For some people, this is a source of exasperation: “I want to write, but the muse isn’t coming!” they lament, or they ask, “How do you get the muse to visit you?”  For others, it’s a reason to brag: “I never work on a schedule, I wait for inspiration to strike!”  Either way, it’s an attitude that relies on a lie.

Don’t get me wrong, if you’re a pure hobbyist who paints because it’s calming, or writes poetry as therapy, that’s 100% fine.  In fact, it’s great—but this post isn’t for you.  If you’re someone who wants to build a career out of your art or your content, or at least some recognition in your field, listen up.  Even if you’re doing it just for fun, but you want to improve your abilities as a writer or a photographer or, hell, even a chef—listen up.

Inspiration doesn’t control you.  You control your inspiration.

It’s always a good idea to decorate your space with things that inspire you, to keep your
~brain juices~ flowing throughout the day.

Inspiration isn’t an external force.  It’s not a heavenly hand bestowing ideas upon you.  It’s just your brain making connections, having ideas, doing the things a brain is meant to do.  Inspiration is just the practice of seeing new possibilities and larger meaning in the mundane world around you.  It’s the practice of recognizing that the world around you isn’t mundane.  It’s the practice of seeing everything as stimuli.

The keyword here is practice.  To be inspired, you need to keep the inspiration pathways in your brain warm.  Limber them up—look for inspiration.  The more you look, the more you’ll see.  There is inspiration all around you, all of the time, but if you’re not looking for it, you’ll miss it.  It’s truly a habit that you need to cultivate.  When you scroll through pictures on Instagram or tumblr or wherever you like to waste your time, don’t just let the media wash over you.  Think about it.  Figure out why it speaks to you, and get inspired!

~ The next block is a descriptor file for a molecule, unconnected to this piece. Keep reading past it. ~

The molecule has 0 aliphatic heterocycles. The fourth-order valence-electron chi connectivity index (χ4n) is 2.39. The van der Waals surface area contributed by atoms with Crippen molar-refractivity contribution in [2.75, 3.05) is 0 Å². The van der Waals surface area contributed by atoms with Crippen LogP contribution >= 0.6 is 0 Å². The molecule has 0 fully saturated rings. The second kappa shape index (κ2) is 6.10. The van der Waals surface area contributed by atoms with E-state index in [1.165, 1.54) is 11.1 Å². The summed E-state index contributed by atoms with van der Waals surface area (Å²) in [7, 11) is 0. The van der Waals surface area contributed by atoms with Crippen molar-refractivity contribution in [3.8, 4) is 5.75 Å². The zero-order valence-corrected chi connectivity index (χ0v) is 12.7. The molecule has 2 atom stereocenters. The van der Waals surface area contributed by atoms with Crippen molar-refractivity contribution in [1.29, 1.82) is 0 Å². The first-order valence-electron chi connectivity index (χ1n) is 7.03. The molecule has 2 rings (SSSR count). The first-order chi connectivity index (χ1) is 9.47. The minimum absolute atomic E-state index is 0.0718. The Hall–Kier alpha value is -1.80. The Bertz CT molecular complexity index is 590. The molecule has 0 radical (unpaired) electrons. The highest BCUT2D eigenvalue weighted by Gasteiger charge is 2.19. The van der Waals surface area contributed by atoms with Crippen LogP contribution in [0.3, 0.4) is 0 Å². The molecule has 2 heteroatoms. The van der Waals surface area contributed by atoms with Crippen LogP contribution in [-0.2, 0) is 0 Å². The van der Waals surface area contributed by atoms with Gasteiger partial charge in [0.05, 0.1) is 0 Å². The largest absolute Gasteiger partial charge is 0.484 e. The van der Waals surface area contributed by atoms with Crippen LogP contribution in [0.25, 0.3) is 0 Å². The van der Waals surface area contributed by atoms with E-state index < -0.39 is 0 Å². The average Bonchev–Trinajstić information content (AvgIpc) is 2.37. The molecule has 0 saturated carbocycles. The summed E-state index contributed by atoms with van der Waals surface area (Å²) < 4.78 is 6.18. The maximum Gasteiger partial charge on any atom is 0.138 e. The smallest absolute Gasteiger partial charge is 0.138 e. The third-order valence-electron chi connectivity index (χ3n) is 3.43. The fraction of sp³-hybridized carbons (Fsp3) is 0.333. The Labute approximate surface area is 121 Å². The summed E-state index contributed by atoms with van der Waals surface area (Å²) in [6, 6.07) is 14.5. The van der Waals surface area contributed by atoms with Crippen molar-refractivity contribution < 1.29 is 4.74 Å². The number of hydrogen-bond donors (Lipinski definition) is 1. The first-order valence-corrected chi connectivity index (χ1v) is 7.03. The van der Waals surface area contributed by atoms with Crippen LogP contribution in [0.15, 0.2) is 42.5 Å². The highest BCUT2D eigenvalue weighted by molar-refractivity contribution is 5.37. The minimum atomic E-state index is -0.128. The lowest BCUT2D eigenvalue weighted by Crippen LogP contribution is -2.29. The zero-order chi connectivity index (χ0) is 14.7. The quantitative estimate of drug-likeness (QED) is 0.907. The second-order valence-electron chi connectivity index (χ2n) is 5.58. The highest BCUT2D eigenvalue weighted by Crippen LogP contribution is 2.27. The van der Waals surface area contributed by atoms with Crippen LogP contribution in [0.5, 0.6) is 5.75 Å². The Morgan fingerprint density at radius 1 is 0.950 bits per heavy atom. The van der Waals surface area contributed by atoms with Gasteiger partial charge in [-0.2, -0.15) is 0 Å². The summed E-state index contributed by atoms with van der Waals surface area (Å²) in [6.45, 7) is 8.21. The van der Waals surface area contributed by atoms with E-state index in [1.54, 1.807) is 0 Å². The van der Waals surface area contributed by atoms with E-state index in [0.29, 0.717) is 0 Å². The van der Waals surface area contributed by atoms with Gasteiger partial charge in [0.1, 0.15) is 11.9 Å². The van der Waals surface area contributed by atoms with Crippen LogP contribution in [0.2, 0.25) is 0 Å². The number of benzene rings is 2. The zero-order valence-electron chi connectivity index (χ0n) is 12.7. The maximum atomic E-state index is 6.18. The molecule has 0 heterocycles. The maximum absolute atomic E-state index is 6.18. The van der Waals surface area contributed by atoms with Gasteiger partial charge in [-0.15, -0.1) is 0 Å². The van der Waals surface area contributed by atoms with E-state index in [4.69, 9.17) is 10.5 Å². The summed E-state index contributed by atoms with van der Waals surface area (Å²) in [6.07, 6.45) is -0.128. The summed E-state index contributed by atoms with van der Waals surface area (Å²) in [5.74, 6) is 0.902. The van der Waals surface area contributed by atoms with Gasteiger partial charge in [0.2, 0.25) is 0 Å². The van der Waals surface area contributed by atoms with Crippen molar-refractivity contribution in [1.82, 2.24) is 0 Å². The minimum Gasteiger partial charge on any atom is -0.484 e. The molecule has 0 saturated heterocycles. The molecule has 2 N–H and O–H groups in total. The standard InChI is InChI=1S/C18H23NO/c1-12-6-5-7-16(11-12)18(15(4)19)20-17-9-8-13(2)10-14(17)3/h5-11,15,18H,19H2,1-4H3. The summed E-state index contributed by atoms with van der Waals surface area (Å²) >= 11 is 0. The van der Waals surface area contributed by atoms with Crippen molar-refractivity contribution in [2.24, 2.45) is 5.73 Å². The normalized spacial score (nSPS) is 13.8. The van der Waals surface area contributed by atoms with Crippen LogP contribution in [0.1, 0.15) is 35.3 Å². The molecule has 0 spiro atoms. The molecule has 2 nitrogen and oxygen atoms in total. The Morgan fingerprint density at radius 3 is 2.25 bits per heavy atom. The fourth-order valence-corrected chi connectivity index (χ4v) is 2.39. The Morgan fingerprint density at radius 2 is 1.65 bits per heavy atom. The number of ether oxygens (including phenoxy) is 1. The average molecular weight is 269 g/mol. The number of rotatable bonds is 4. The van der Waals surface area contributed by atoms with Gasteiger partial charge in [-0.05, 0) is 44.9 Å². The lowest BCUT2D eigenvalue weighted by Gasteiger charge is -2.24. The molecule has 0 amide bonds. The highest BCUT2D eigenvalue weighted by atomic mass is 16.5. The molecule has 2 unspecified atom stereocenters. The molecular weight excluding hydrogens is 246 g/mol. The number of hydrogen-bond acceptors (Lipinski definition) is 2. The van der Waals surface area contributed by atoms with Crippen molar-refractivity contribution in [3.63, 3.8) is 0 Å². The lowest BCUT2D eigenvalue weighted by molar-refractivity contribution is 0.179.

Do this all the time.  Do it while you walk.  Do it while you shower.  Do it when you’re sitting in class, or in meetings, or in a coffee shop.  The more you look for inspiration, the more you’ll find it.

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Once you find inspiration, make sure you catch it!  I always carry a small notebook with me for recording ideas.  Right now I’m carrying the fish, which I got for 25RMB at the famous
Fang Suo Commune bookstore here in Chengdu.

I know this from experience: at certain times in my life, everything from news stories about criminals to obscure facts about Ancient Egypt to the sight of a leaf on the sidewalk sent me scurrying for my notebook to jot down an idea or scribble a stanza.  At other times, my brain has been a dry well while I prioritized things like washing dishes and getting to work on time and ignored the magic and intrigue of everything around me.  (Not that washing dishes and getting to work on time are incompatible with a creative life—it’s just a matter of balance, and I think one or the other tends to slip before you reach your balance.)  But now I’m getting it back.  I’m getting back in the habit of being inspired.

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Journaling For Success: 4 Tips To Make Journaling Work For You